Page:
On The Vibration of a Cracked Rotating Blade

Shock and Vibration, Jul 2018

The dynamic behavior of a rotating blade containing a transverse crack was investigated. First, the local flexibility of the cracked blade was obtained by using the method of the released energy. An energy principle, in conjunction with a weighted residual method, was then applied to yield the discrete equations of motion. The equations of motion were further utilized to study the influences of the crack depth and location on the bending natural frequencies under various of rotation speeds. The numerical calculation showed that the crack effects the natural frequencies and the response appreciably only if it is relatively deep and locates near the root of the blade. However, the effects increase exponentially with the depth increases. In addition to the natural frequencies, the displacement responses of the blade with a crack under a constant lateral forces were discussed as well. This was done by calculating the deflections at the tip of the blade for various crack depths and locations. Similar to the rotation speed of the blade frequency, the deflection was offset by the increase of the rotation. However, the centrifugal effects increased significantly such that the crack’s effects became relatively insignificant. Nevertheless, the study showed that the changes on the natural frequency and the tip-deflection of the blade due to a crack may be used as indices for on-line detection of cracks.

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On The Vibration of a Cracked Rotating Blade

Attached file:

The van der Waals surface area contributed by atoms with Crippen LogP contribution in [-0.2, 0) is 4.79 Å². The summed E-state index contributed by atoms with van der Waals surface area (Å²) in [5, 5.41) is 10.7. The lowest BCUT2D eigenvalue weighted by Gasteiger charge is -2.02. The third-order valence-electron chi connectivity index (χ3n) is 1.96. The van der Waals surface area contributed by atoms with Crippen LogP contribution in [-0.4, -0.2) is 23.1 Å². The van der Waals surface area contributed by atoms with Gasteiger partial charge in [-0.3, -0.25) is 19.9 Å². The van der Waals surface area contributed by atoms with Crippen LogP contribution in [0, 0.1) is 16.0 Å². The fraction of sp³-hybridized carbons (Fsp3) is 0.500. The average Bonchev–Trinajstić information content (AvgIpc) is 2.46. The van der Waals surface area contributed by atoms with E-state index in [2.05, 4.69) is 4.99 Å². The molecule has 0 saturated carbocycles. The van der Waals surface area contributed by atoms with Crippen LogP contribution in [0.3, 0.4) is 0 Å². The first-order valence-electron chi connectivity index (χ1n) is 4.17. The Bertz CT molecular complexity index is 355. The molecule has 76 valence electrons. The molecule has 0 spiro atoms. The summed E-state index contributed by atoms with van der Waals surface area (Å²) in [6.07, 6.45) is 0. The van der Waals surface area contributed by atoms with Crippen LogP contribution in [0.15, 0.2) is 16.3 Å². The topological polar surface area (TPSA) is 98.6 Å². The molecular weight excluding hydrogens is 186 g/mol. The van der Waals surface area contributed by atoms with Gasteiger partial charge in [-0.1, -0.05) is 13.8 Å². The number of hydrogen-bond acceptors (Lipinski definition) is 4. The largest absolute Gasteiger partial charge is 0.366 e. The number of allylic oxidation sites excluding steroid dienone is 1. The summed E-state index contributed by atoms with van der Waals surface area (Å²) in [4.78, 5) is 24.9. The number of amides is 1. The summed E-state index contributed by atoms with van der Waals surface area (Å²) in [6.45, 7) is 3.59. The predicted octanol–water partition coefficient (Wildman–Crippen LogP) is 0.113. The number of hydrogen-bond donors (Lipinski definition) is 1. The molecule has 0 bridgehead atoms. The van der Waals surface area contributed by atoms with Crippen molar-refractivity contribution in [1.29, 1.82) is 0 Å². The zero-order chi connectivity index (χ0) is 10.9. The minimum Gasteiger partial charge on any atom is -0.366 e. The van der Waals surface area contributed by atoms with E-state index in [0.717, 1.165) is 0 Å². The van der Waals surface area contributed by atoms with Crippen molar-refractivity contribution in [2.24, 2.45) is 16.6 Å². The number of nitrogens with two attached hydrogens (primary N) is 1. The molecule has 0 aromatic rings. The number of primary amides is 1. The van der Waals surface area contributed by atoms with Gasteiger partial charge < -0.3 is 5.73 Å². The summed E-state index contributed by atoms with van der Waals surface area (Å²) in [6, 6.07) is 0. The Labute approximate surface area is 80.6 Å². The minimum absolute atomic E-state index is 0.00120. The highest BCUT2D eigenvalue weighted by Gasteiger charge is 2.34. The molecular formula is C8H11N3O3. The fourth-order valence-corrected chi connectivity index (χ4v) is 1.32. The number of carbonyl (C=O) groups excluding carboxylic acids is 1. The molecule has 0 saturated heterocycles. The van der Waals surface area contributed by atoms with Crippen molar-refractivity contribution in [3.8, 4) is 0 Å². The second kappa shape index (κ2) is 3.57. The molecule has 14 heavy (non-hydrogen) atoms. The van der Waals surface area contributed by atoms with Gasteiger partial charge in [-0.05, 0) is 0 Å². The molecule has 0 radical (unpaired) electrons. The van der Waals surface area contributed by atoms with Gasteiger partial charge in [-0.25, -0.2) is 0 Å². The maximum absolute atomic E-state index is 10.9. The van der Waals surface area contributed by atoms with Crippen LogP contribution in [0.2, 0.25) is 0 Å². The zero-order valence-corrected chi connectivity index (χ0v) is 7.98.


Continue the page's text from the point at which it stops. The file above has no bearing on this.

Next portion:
Shock and Vibration 1070-9622 On the vibration of a cracked rotating blade Ming-Chuan Wu 0 Shyh-Chin Huang 0 0 Department of Mechanical Engineering, National Taiwan University of Science and Technology , 43 Keelung Road, Sec. 4, Taipei , Taiwan 106, ROC *Corresponding author. Tel.: +11 886 2 27376443; Fax: +11 886 2 27376460; E-mail: . - The dynamic behavior of a rotating blade containing a transverse crack was investigated. First, the local flexibility of the cracked blade was obtained by using the method of the released energy. An energy principle, in conjunction with a weighted residual method, was then applied to yield the discrete equations of motion. The equations of motion were further utilized to study the influences of the crack depth and location on the bending natural frequencies under various of rotation speeds. The numerical calculation showed that the crack effects the natural frequencies and the response appreciably only if it is relatively deep and locates near the root of the blade. However, the effects increase exponentially with the depth increases. In addition to the natural frequencies, the displacement responses of the blade with a crack under a constant lateral forces were discussed as well. This was done by calculating the deflections at the tip of the blade for various crack depths and locations. Similar to the rotation speed of the blade frequency, the deflection was offset by the increase of the rotation. However, the centrifugal effects increased significantly such that the crack?s effects became relatively insignificant. Nevertheless, the study showed that the changes on the natural frequency and the tip-deflection of the blade due to a crack may be used as indices for on-line detection of cracks. Keywords: Crack, vibration 1. Introduction Due to manufacturing flaws or cyclic fatigue during operation, cracks frequently appear in rotating machinery. Cracks in a structural member may be diagnosed off-line by many methods, such as the methods of ultrasonic detection and acoustic emission. A crack causes local flexibility which, more or less, changes the dynamic behaviors of structure. On the other hand, online detection, usually utilizing vibration signal analysis, offers possibilities of early crack knowledge and remaining life prediction for damaged structures. Thus, to develop a reliable on-line detection, thorough understanding of crack behavior and its effects to structure vibration is necessary. As the consequence, investigators have been continuously working on the mathematical modeling and vibration analyses of cracks for years. For example, Kieshmer [ 10 ] and Thomson [ 22 ], based on an equivalent reduced section, studied the influence of cracks on the dynamic response of a damaged beam, and illustrated the effect of the crack depth and the crack location to the natural frequencies and vibration modes. Gasch [ 8 ] developed a hinge model for a DeLaval rotor, in which additional crack flexibility was introduced and the crack was switched on/off by a step function. His research concluded that there exists great similarity between a cracked shaft and an unequal cross-sectional shaft. Mayes and Davies [ 11,12 ] employed the Green function to calculate the compliance of a cracked shaft. In a later paper [13], they replaced the crack by a localized, reduced-diameter shaft. Grabowski [ 9 ] utilized the modal formulation to derive an analytical model and obtained a set of discrete, periodic time-varying coefficients equations for a cracked shaft. Nelson and Nataraj [ 14 ] used a switching function, according to shaft?s curvature at crack location, for crack?s open/close and solved for the dynamic response with a finite element method. Christides and Barr [ 5 ] assumed an exponential stress distribution in the vicinity of the crack, and evaluated the exponent experimentally. However, the exponential approximation was yet valid for notches only. Chondros and Dimarogonas [ 4 ] investigated the relation between the change in natural frequency of vibration of a cantilever beam and the crack depth that appears at the built-in edge which is clamped by way of a weld. Dimarogonas and Paipetis [ 6 ], from the theories of fracture mechanics, constructed a crack related 5 5 local flexibility matrix for a rectangular beam and analyzed the coupling effects between the axial loading and lateral bending. In another paper, Dimarogonas and Papadopoulos [ 7 ] expanded the work to a circular shaft with a transverse crack, and calculated the flexibility coefficients due to bending in two perpendicular directions. In their continuous papers [ 16?19 ], they introduced the complete 6 6 local flexibility matrix for a transverse surface crack on a shaft. Finally, they derived the cross-couplings of longitudinal, bending, and torsional vibration and developed a spectral method for crack identification. Rizos et al. [ 20 ] illustrated the identification of the crack in a cantilever beam from the measured amplitudes of the two points of structure that vibrating at one of its natural modes. Wu and Huang [ 24 ] displayed a feasible technique, achieved by intersecting the two equi-amplitude response curves from two separated sensing probes, to identify the crack depth and crack location on a rotating shaft-disk. Chen and Chen [ 2 ] employed a finite element model to investigate the dynamic instability effects of a crack on a thick rotating blade. A later paper [ 3 ] focused on the pretwisted angle of the rotating blade. Ostachowicz and Krawczuk [ 15 ] analyzed the effect of two open cracks (double-sided and single-sided) upon the frequencies of the natural flexural vibrations in a cantilever beam. Adams et al. [ 1 ] evaluated the integrity of structures by vibration technique, the axial modes of vibration were used to predict the actual damage sites of the bars. In the present paper, a rotating blade with a transverse crack is investigated. The local flexibility coefficients given by Dimarogonas and Paipetis [ 6 ] are first adopted, then an energy approach is applied for evaluating the energy change of a rotating cracked blade. Extended Hamilton?s principle in conjunction with a weighted residual method follows to yield the discrete equations of motion. The effects of crack size, crack location and rotating speed on the first few natural frequencies are discussed. The displacement of the cracked blade due to lateral forces is also estimated. Particularly, the increment of tip end due to root crack is discussed. 2. Energy form A uniform blade containing a transverse crack is shown in Fig. 1, where one end of the blade is clamped onto a rotating hub of radius r. Coordinates set X Y is the inertia frame and xy, fixed with the hub, is the rotating set at a constant speed . In the following derivation, the rotating blade is considered as an Euler?s beam with a constant cross section, and only the transverse bending deflection v(x, t) is concerned. First, the kinetic energy of the rotating blade is T = A where the primes denote the differentiations with respect to displacement x. U e in Eq. (2) is the energy due to bending, U i is that due to centrifugal force, and 12 2[(r + L)2 x2] the initial stress. The work due to lateral external force F (x, t) acting on the blade is U = U e + U i = EI , a = h s 2h a tan a 2h (5) (6) (7) 0:923 + 0:199[1 cos( 2ha ) sin( 2ha )]4 , where J (a), KI5, and F2(a=h) denote the energy release rate, the stress intensity factor, and the geometric parameter of the crack, respectively. a is the crack depth, b and h are the width and height of the blade. P5 denote the bending moment at the crack position. The bending moment at the crack (xc) can be represented by EI(@2v=@x2)2 jx=xc , as the results, the released energy Uc of the crack is Uc = 3EI(1 2)hC55 Z r+L r Z a=h 0 Z t2 3. Equations of motion With the energy expressions in Eqs (1)?(3) and (8), the extended Hamilton?s principle and the boundary conditions, {EIv00} v0 jx=r = 0, { EIv00} v0 jx=r+L = 0, = 3EI 1 2 hC55 ?(x xc)v002 dx, (8) C55 = d , (9) where ? is the Dirac delta function, C55 the dimensionless crack flexibility [ 6 ]. where Vi(x) is the i-th normalized mode of a nonrotating clamped-free beam, qi(t) the associated participation factor, or the so-called generalized coordinates, and n the number of functions deemed necessary for satisfactory convergence. By enforcing the weighted residual to zero, a discretized equation of motion in matrix form is obtained, [M]{q} + [K]{q} = {f}, in which [M] is the mass matrix with entities AVi(x)Vj (x) dx = i?j , 2 ? EIVi00(x)Vj00(x) dx = !bi ij , A 2Vi(x) xVj0(x) Vj (x) 1 (r + L)2 2 x2 Vj00(x) dx, 6EI(1 2)hC55 xc)Vi(x)Vj0000(x) xc)Vi(x)Vj000(x) xc)Vi(x)Vj00(x) dx [K] = [Ke] + [K ] [Kc], Mij = Kiej = Kij = Kicj = In order to investigate the effects of the crack, the parameters are dimensionalized as followed: xc?, defined as (xc r)=L, is the crack location, !? and ?, obtained by dividing with L12 (EI = A)1=2, are the natural frequency and rotating speed, D !i, defined as (!i !bi)=!bi, is the i-th natural frequency increment (%) of rotating cracked blade. The fundamental natural frequency of one cracked cantilever beam with xc? = 0:2 and L=2h = 25:64 is shown in Fig. 2. It can be seen from the figure that the Galerkin?s solution (this paper) conforms to the experimental data [ 23 ] and the finite element solution [ 21 ]. As Table 1 shown, the geometric and material properties of the system are used for the following discussion. Figs 3 and 4 showed the first four natural frequencies with ? = 0, or the non-rotating blade. It can be seen from the figures that the natural frequencies were significantly influenced by crack location. In general, the natural frequencies decreased more as the crack approached to the root of the blade except passing through some particular points. From the above derivation, the released energy of the crack was proportional to the bending moment or the curvature at the crack. For the n-th mode, there are n 1 inflection points on nodes in the beam. Therefore, Fig. 3 showed the phenomenon that the crack did not affect a mode as it occurred at certain points. For instance, there were two interior points where the crack had no effect on the third mode frequency. The natural frequencies yet decreased rapidly as the crack approached to the root. Fig. 4 showed that, as expected, the frequencies decreased monotonically with the increase of the crack depth. The numerical results also showed that for the root crack case, 35% of crack depth (a=h 0:35) caused approximately 10% frequency reduction. Fig. 5 showed the variations of the first few natural frequencies with respect to the rotating speed ? for xc? = 0 and a=h = 0, 0:4. Each nonrotating natural frequency splits into two branches like those often seen in rotor systems. The frequency difference caused by the crack became more significant at higher modes, and the difference yet faded away with the increasing of the rotation speed. 5. Forced vibration analysis That is, the characteristic equation of the rotating, cracked blade is then obtained as Eq. (14) is now solved for forced responses. In this paper, the open crack is considered and the forces ex= 6EI (1 Note that !bi is the i-th natural frequency of the nonrotating clamped-free beam. [Ke], [K ], and [Kc] in Eq. (16) are the stiffness matrices, respectively, due to the elastic deformations, centrifugal force, and crack. 4. Vibration analysis Free vibration of the rotating, cracked blade is first looked into. By omitting the forcing term in Eq. (14), i.e., let {f} = {0}, assuming the solution in the form of {q} = {c}ei!t, ? = 0, a=h = 0:2, 0:3, 0:4. ? = 0, xc? = 0, 0:05, 0:1. The deflective shapes of the nonrotating, cracked blade under such a load are shown in Fig. 6 for various cracked depth, in which the crack is located at the root. Alike than the deformation of an uncracked clampedfree beam, the cracked blade deflects more with the crack depth increases. Let D v denote the increase percentage of the tip deflection due to the crack. Fig. 7 shows the variations of D v with crack depth and location under two rotating speed, = 0 and = 12 !b1. From this figure, a few phenomena were observed. Firstly, it was seen the crack effects were almost inappreciable when the crack occurred close to the tip end. Secondly, the difference of the two curves seemed to increase exponentially with the larger crack depth. This difference was also seen to decrease with increase of rotation. Centrifugal forces stiffened the blade and consequently the portion of crack effect reduced. 6. Conclusions The authors formulated and investigated the problems of a rotating blade containing a transverse crack. The approach employed the crack released energy in conjunction with a weighted residual method. Numerical results were shown and some conclusions were drawn accordingly. (i) The dynamic characteristics of the rotating blade were significantly influenced by the location of the crack. (ii) The natural frequencies decreased rapidly when the crack approached to the root of the blade. However, if the crack happened at inflection points of a specific mode, the natural frequency of that mode was hardly changed. (iii) A deeper crack always imposed more natural frequencies drops, as expected. (iv) For a shallow crack, unless the crack was close to the root of the blade, the variations of natural frequencies was almost inappreciable. (v) The deflection curves of the cracked blade under constant force appeared just like the normal deformation of a cantilever beam. The tip deflection was, however, enlarged due to the crack. Both the natural frequencies and deflective responses were affected by the crack. They were hence potential indices for crack identification. To develop a sophisticated on-line technique for crack detection, quantitative studies of those indices must be conducted. Acknowledgement The work reported here was supported by the National Science Council, Taiwan, Under the grant No. NSC83-0424-E011-004. 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Ming-Chuan Wu, Shyh-Chin Huang. On The Vibration of a Cracked Rotating Blade, Shock and Vibration, DOI: 10.1155/1998/537518